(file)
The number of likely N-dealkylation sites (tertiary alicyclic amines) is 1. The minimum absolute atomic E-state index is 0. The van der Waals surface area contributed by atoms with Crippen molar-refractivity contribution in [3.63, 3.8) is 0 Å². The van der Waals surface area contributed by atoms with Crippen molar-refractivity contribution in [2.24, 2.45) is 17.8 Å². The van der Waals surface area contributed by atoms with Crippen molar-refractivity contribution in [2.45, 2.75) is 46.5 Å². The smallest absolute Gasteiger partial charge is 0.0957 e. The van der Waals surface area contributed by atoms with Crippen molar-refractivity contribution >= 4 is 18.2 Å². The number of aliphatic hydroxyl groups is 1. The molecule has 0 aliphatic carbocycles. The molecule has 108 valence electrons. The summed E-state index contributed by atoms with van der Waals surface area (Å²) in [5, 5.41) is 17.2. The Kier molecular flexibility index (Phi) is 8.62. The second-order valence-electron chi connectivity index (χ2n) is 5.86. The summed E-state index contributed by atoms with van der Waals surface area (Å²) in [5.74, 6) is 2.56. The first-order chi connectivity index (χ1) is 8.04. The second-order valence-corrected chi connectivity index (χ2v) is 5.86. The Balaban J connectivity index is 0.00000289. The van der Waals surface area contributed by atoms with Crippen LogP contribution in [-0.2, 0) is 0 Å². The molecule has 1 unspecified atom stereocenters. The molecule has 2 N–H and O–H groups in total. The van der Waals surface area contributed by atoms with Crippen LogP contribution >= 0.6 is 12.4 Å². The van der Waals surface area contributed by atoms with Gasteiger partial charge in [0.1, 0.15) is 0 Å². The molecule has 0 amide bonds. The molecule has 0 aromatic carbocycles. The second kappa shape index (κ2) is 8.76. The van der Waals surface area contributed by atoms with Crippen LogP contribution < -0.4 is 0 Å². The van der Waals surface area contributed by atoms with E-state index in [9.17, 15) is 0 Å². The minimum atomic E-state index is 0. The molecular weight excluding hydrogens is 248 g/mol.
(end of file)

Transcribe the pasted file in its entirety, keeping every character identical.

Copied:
The number of likely N-dealkylation sites (tertiary alicyclic amines) is 1. The minimum absolute atomic E-state index is 0. The van der Waals surface area contributed by atoms with Crippen molar-refractivity contribution in [3.63, 3.8) is 0 Å². The van der Waals surface area contributed by atoms with Crippen molar-refractivity contribution in [2.24, 2.45) is 17.8 Å². The van der Waals surface area contributed by atoms with Crippen molar-refractivity contribution in [2.45, 2.75) is 46.5 Å². The smallest absolute Gasteiger partial charge is 0.0957 e. The van der Waals surface area contributed by atoms with Crippen molar-refractivity contribution >= 4 is 18.2 Å². The number of aliphatic hydroxyl groups is 1. The molecule has 0 aliphatic carbocycles. The molecule has 108 valence electrons. The summed E-state index contributed by atoms with van der Waals surface area (Å²) in [5, 5.41) is 17.2. The Kier molecular flexibility index (Phi) is 8.62. The second-order valence-electron chi connectivity index (χ2n) is 5.86. The summed E-state index contributed by atoms with van der Waals surface area (Å²) in [5.74, 6) is 2.56. The first-order chi connectivity index (χ1) is 8.04. The second-order valence-corrected chi connectivity index (χ2v) is 5.86. The Balaban J connectivity index is 0.00000289. The van der Waals surface area contributed by atoms with Crippen LogP contribution in [-0.2, 0) is 0 Å². The molecule has 1 unspecified atom stereocenters. The molecule has 2 N–H and O–H groups in total. The van der Waals surface area contributed by atoms with Crippen LogP contribution >= 0.6 is 12.4 Å². The van der Waals surface area contributed by atoms with Gasteiger partial charge in [0.1, 0.15) is 0 Å². The molecule has 0 amide bonds. The molecule has 0 aromatic carbocycles. The second kappa shape index (κ2) is 8.76. The van der Waals surface area contributed by atoms with Crippen LogP contribution < -0.4 is 0 Å². The van der Waals surface area contributed by atoms with E-state index in [9.17, 15) is 0 Å². The minimum atomic E-state index is 0. The molecular weight excluding hydrogens is 248 g/mol.